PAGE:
Sometimes the Luddite label serves as an all-purpose epithet for someone whoís not with the times. When University of Chicago economist Raghuram Rajan raised unwelcome questions about the stability of the world financial system in 2005, for instance, former Treasury Secretary Lawrence Summers dismissed his argument as "slightly Luddite."

Three years later, investment bank Lehman Bros. collapsed, and the global economy toppled into the deepest recession since the 1930s.

For once, at least, the Luddite was right.


Article from: missoulian.com












Related Articles
Gore And The Great Luddite Hoax Of 2007
What the Luddites Really Fought Against
"Ghost Exchange" film questions runaway stock market technology
Was human technology superior to neanderthalsí?
Transhumansm; Merging With Technology


Latest News from our Front Page

Murder Rates Rising Sharply in Many U.S. Cities
2015-09-01 23:33
Cities across the nation are seeing a startling rise in murders after years of declines, and few places have witnessed a shift as precipitous as this city [Milwaukee]. With the summer not yet over, 104 people have been killed this year‚Äďafter 86 homicides in all of 2014. More than 30 other cities have also reported increases in violence from a year ...
Bulgaria - Islamic State Terrorists Caught Crossing Into Europe Posing As Refugees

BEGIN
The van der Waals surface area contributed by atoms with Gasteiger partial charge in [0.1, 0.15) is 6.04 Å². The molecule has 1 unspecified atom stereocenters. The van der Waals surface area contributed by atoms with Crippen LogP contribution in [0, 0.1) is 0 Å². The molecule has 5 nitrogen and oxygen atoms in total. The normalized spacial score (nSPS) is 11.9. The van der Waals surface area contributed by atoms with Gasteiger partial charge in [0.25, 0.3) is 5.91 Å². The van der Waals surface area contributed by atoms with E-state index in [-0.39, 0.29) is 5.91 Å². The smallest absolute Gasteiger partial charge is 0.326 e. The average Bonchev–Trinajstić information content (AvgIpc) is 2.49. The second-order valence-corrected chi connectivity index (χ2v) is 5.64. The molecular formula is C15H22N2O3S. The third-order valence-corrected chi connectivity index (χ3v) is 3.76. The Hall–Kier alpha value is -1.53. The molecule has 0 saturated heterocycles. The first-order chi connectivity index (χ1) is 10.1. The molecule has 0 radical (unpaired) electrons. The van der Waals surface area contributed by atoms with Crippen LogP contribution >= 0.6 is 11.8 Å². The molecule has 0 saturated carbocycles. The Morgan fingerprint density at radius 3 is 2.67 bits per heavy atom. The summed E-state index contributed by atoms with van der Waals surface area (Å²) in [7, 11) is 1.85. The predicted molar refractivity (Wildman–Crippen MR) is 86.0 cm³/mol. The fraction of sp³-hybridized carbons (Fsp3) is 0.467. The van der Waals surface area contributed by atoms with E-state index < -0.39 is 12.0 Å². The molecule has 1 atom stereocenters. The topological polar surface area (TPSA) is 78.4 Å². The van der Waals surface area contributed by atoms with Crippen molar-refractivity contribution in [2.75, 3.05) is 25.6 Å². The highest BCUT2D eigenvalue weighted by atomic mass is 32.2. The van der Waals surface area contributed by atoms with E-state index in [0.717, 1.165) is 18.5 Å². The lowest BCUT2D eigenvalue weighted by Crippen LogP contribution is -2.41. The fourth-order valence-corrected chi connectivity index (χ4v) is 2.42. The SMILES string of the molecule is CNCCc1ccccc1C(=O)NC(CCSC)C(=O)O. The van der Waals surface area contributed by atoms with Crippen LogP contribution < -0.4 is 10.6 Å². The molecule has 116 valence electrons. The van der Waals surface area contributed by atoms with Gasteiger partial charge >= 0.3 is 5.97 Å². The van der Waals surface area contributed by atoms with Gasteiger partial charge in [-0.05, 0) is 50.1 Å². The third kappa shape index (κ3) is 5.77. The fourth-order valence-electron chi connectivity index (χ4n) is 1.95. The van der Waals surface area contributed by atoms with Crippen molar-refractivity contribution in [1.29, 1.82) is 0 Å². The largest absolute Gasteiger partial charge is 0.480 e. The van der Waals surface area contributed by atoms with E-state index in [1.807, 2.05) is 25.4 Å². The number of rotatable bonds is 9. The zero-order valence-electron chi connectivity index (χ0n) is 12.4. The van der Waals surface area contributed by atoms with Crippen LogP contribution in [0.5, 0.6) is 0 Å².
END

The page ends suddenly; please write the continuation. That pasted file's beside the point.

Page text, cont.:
2015-09-01 23:47
Bulgarian authorities near the Gyueshevo border checkpoint detained the five men, aged between 20 and 24, late on Wednesday, Bulgarian broadcaster NOVA TV reported. The men were stopped by a border guard, who they attempted to bribe with a “wad of dollars.” However, they were searched and Islamic State propaganda, specific Jihadists prayers and decapitation videos were found on their phones. In ...
How This NY Mom Made the Case for Her Son’s Religious Vaccine Exemption
2015-09-01 22:27
An unidentified, Russian immigrant mother who practices the Russian Orthodox faith, has secured a religious vaccine exemption for her autistic son. New York has a bill on the table to eliminate religious exemption and to root out those who weren’t refusing vaccines on strictly devout, religious grounds. Yet, this woman’s plight goes back before talk of eliminating the exemption – two ...
Wall Street Panics Over Global Recession Fears
2015-09-01 21:18
Chinese factories slow down significantly Wall Street plunged Tuesday after investors feared weak data from China, the world’s second-largest economy, would lead to a global recession. China’s manufacturing sector suffered its quickest deterioration in over six years, leading to a three-year market low and other sectors of the Chinese economy also slowed down significantly. In response, all three major U.S. stock indices, the ...
Thousands of Icelanders Have Volunteered to Take Syrian Refugees Into Their Homes
2015-09-01 21:47
The Icelandic government says it is now looking into increasing its refugee quota More than 11,000 Icelanders have offered to take Syrian refugees into their homes, after their government said it would accept only 50 people this year. A Facebook event created Sunday by Icelandic author and professor Bryndis Bjorgvinsdottir encouraged members of the public to call on the government to increase ...
More News »